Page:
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Allison Noonan

File photo

By Chris Mellides

Ahead of the May 17 budget vote and board of education election, Northport-East Northport school district’s current trustees, along with a new contender, see a promising future for their community. 

Larry Licopoli

There are three open seats on the Northport-East Northport school board that will be filled later this month. Incumbents — current president Larry Licopoli, Allison Noonan and Thomas Loughran — have competition from Nassau County police officer Frank Labate. 

 Several issues are at play in the district from the Long Island Power Authority glide path woes, to declining student enrollment and unfinished learning due to the COVID-19 pandemic. Yet, the candidates said they are resolute in their student-centric focus.

“While one answer is to protect our fiscal ability to preserve our programs by balancing the LIPA glide path, declining enrollment, anticipated increases in state aid and potential expense side reductions, the essential answer for a board and community is to always keep our eyes on the prize — our students,” Licopoli said. 

The proposed 2022-23 budget is $177,856,084, which represents a budget-to-budget increase of 1.81%. The tax levy increase is 0.61%, which involves an additional sum to average taxpayers of $49.79. 

There have been no tax levy increases for the last two successive fiscal years, according to Licopoli. 

“This year’s 0.61% increase on the [proposed] levy includes very modest reductions relative to overall staffing and shifts resources focusing on student needs,” he said. “We accomplished this through a revised educational planning and budget protocol, adding more detail and transparency for the board and community to consider.”

A significant portion of the funds have been allocated to the maintenance of the district’s aging buildings. There is also a large emphasis being placed on educational and extracurricular opportunities, the continuity of World Languages from grade five into grade six, along with increased physical education staffing in the elementary schools.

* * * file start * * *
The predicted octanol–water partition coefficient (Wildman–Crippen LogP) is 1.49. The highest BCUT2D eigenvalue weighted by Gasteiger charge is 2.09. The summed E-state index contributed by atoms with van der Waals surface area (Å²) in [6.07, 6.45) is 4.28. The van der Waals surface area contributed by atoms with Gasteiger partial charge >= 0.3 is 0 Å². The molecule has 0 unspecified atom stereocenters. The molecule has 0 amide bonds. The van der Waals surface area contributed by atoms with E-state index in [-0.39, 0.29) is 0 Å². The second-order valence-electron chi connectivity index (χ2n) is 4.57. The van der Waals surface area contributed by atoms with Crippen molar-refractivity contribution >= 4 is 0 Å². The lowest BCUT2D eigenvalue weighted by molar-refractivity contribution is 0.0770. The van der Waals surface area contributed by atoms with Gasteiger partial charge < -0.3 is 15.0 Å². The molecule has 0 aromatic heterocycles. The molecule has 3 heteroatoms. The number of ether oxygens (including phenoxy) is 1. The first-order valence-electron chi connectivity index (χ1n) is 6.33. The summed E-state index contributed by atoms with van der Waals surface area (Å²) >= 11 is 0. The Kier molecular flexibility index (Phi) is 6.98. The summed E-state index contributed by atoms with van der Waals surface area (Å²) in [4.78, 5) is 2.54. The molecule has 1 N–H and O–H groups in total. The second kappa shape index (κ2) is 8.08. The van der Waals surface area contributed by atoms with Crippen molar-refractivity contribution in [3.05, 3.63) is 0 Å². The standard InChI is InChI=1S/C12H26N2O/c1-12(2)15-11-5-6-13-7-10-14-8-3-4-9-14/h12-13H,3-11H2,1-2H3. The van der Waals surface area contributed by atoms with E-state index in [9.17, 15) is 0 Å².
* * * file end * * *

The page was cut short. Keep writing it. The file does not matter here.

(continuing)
Allison Noonan

Additionally, there will be an increased access to the district’s alternative high school Program of Resilient Teens Academy and a focus on students’ mental health through a partnership with Northwell Health. Educational and extracurricular opportunities are also being championed by the district. 

The budget also includes monies for continued instructional technology upgrades including interactive display panels in classrooms.

TBR conducted interviews with the four BOE candidates

Trustee Noonan said that she has had a very positive experience over the past year and is “excited to continue working on the board’s goals.” She, like the other board members, knows the importance of mental health when it comes to the district’s students and claims that a huge challenge facing the district is the students’ emotional well-being. 

“It will be imperative for us to offer a multilevel, interdisciplinary support system that includes an emphasis on educational and emotional wellness for all of our students for the foreseeable future,” Noonan said.    

Trustee Loughran believes in the effectiveness of the board and said that from “day one” — when he was sworn in — he “hit the ground running at 100 mph.” 

He also expressed the difficulties that he had to contend with when he became a board member, during which time he helped deal with a failing roof system at one of the district’s elementary schools, which resulted in the “complete reconstruction and relocation of two grade levels.”

Thomas Loughran

Loughran said he didn’t believe there were any problems with the budget.

“This budget is the right budget for our community,” he said. “It further enhances opportunities for students and provides resources to help bridge the gap left in so many students’ social-emotional development because of disruptions over the past two-and-a-half years.”

Labate said he is running because he wants to see changes made to his district. The 30-year-old police officer is a current East Northport resident and is a father of two. He said that the main reason for running in the BOE election is because he was asked by local residents to do so.